Clint

  8. #8
    Quote Originally Posted by marty fretheim View Post
    Probably just a pure marketing thing. Red looks racier!

    Marty
    Winner winner

  9. #9
    Actually, when cutting wood the blade will always be contacting the material. Even in a perfectly adjusted set-up with a perfectly a true blade that never deflects the sawdust from the cut is consistently swirling through the space between the wood and the blade body. This is espesically a problem with thicker material and material with adhesives in them. Eventually, like exhaust on a city car, this stuff begins to stick and build up, further shrinking the gap thus increasing friction. A well machined and lubed blade will cut better for longer than a not so well machined blade. IMO coatings are a way to mimic the effects of better machining.

  10. #10
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    Ever rip pressure treated or wet 2 X 6's? Saw dust and chips stick to the blade body like glue.
    Rick Potter

    DIY journeyman,
    FWW wannabe.
    AKA Village Idiot.

  11. #11
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    I wish I lived in that perfect world where the material never touches the blade.

    For a cheap blade the Frueds do a good job, definitely good value. They started that a long time ago on their high end cutoff blades that had almost no clearance, they were black at first. Then Freud went discount store, although they do still have an industrial line that is pretty good.

    Me, I like the coating. There is no downside, its stops rust, if you live in a world where the wood touches the blank, less friction, easy to clean, especially when you cut foam. Use them on site tools, would say they are above average for that. I have no control of moisture on site, so the no rust thing is big in this climate. Also I like the red blade, really stands out for safety.

  12. #12
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    Quote Originally Posted by Clint Baxter View Post
    Interesting thing is that most of Freud’s Industrial blades have no coating. There are a few offerings with their red non-stick coating, but the vast majority come with nothing more than some of their lettering. As such, probably safe to call it marketing. A quick look also noted that most of those coated industrial blades were either thin kerf versions or plywood/melamine blades. Maybe those applications might be more likely to benefit from the coating.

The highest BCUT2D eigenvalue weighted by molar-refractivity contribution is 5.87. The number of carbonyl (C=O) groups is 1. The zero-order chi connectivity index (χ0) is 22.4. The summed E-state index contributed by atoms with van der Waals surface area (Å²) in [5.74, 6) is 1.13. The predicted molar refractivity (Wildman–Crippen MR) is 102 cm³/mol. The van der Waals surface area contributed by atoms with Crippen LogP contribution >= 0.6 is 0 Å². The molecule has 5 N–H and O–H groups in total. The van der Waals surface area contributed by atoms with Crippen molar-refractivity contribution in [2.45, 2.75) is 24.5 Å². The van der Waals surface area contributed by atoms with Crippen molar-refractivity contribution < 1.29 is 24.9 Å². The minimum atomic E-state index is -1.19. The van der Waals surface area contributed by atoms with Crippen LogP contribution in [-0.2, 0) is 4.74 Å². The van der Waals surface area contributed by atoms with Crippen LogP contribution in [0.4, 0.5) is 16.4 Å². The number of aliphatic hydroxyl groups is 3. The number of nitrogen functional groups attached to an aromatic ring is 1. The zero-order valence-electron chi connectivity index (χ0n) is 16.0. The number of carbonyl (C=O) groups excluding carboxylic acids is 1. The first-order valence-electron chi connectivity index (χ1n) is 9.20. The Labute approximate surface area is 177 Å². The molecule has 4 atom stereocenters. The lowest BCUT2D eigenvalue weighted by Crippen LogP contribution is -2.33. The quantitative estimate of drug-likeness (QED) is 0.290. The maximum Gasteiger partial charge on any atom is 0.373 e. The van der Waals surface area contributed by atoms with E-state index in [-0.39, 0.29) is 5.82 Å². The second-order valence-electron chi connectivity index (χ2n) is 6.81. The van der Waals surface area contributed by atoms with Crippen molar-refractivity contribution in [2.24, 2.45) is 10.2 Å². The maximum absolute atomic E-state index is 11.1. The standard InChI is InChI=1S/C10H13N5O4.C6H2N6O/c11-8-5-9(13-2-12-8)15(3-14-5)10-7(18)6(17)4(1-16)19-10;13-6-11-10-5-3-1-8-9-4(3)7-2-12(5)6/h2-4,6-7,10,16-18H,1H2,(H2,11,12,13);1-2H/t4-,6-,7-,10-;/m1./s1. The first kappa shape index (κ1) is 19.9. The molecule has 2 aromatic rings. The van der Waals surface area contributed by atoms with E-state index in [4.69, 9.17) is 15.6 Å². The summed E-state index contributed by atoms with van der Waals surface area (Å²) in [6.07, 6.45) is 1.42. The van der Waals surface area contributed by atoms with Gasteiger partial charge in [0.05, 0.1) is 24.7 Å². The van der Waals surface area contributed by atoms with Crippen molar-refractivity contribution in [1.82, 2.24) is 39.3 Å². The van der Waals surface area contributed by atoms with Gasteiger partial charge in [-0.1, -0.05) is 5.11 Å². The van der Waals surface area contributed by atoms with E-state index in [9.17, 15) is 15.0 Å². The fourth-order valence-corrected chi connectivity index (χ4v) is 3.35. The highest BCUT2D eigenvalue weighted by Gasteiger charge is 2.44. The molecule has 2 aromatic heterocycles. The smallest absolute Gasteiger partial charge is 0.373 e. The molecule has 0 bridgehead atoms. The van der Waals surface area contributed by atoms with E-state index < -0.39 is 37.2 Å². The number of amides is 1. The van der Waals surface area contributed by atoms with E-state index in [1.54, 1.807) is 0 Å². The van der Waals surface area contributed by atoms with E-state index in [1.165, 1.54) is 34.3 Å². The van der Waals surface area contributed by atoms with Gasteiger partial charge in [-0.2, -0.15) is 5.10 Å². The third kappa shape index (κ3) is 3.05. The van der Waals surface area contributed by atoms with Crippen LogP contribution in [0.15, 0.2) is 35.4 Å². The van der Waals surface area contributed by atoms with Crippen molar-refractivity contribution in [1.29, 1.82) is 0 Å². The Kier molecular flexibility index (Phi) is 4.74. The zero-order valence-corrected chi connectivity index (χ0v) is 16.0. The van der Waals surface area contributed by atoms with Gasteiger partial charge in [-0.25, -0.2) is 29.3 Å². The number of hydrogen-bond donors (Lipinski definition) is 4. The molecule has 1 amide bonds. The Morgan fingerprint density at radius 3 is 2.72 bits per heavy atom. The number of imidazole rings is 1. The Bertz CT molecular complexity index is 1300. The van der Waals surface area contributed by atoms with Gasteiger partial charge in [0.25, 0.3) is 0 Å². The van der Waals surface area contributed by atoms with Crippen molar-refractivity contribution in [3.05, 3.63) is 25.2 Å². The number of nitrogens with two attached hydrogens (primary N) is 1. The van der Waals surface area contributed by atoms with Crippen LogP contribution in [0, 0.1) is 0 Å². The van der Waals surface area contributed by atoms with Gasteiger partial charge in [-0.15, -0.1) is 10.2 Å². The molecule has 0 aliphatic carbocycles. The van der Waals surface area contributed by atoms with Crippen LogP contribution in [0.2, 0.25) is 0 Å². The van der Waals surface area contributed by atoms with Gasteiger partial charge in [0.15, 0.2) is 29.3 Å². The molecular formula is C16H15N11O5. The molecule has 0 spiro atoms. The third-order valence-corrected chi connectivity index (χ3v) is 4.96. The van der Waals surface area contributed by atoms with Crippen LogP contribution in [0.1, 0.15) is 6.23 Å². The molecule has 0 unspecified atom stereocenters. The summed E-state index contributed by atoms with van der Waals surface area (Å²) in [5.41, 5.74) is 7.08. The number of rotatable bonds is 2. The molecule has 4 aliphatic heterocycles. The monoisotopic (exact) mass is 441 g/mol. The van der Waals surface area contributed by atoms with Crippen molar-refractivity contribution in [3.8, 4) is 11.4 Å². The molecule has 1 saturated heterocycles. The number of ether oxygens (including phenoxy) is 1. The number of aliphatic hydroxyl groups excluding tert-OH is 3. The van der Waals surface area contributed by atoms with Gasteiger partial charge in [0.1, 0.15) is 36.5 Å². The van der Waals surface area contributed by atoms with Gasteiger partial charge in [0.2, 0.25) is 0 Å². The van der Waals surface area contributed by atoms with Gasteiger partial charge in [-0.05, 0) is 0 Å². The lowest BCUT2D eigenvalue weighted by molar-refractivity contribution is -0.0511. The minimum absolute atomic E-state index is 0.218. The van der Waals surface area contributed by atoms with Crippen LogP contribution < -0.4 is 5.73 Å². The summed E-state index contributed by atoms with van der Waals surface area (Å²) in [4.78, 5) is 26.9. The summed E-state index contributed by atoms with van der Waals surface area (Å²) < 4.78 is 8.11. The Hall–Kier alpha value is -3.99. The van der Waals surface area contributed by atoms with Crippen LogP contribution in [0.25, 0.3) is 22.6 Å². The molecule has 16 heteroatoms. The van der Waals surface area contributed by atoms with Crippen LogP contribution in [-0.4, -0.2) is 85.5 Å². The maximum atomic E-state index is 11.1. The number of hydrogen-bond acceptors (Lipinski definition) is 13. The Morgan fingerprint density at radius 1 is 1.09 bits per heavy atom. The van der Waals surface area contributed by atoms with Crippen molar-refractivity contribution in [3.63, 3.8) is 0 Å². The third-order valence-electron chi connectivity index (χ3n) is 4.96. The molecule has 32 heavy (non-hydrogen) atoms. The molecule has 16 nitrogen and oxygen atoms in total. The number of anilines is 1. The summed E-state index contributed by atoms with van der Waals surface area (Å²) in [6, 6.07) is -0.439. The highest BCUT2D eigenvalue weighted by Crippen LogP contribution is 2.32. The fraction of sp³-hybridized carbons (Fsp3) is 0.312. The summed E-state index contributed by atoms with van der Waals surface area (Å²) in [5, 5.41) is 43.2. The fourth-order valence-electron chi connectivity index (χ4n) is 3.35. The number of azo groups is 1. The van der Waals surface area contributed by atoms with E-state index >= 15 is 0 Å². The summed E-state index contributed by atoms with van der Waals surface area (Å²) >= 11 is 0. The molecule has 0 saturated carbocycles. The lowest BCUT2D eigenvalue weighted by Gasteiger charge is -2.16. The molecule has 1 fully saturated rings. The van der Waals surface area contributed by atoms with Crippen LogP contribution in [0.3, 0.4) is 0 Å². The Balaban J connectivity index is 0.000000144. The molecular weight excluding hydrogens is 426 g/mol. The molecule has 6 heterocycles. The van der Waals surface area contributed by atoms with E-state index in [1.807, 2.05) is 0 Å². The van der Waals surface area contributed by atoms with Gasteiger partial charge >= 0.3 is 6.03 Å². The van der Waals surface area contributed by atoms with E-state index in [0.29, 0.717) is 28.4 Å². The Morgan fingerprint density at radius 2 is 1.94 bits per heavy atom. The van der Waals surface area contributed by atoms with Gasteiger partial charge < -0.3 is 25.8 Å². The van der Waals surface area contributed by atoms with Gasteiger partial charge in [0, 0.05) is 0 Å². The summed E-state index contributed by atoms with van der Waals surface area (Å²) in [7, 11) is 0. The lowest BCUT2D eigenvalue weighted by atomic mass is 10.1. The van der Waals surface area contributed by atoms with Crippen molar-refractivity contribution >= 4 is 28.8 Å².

Clint
    A lot of our goto day to day blades are all Freud industrials. All full kerf. And all coated and red. I wouldn't be so concerned about the coating, its being able to buy a full kerf, thick plate, heavy carbide, blade for under a hundred bucks when you find them right. We have much more expensive blades that we use on occasion but the Freud Industrials are on our stuff the most.
    Sometimes I just want to look at pretty pictures,... Thats when I go to the Turners Forum

  13. #13
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    I've got several blades with coatings and several without....all stored in an open rack in an unheated garage. The uncoated blades are far more prone to oxidation than the coated ones. Seeing a $120 WWII blade or a $95 Gold Medal blade with black oxidation marks bothers me some. The coated blades do seem easier to clean, but that's not much of an incentive to me, but the corrosion resistance is a big plus IMO.
    Happiness is like wetting your pants...everyone can see it, but only you can feel the warmth....

  14. #14
    Many of Freud's industrial blade have their "Silver Ice" coating, instead of the red. Dado sets came in both silver,or black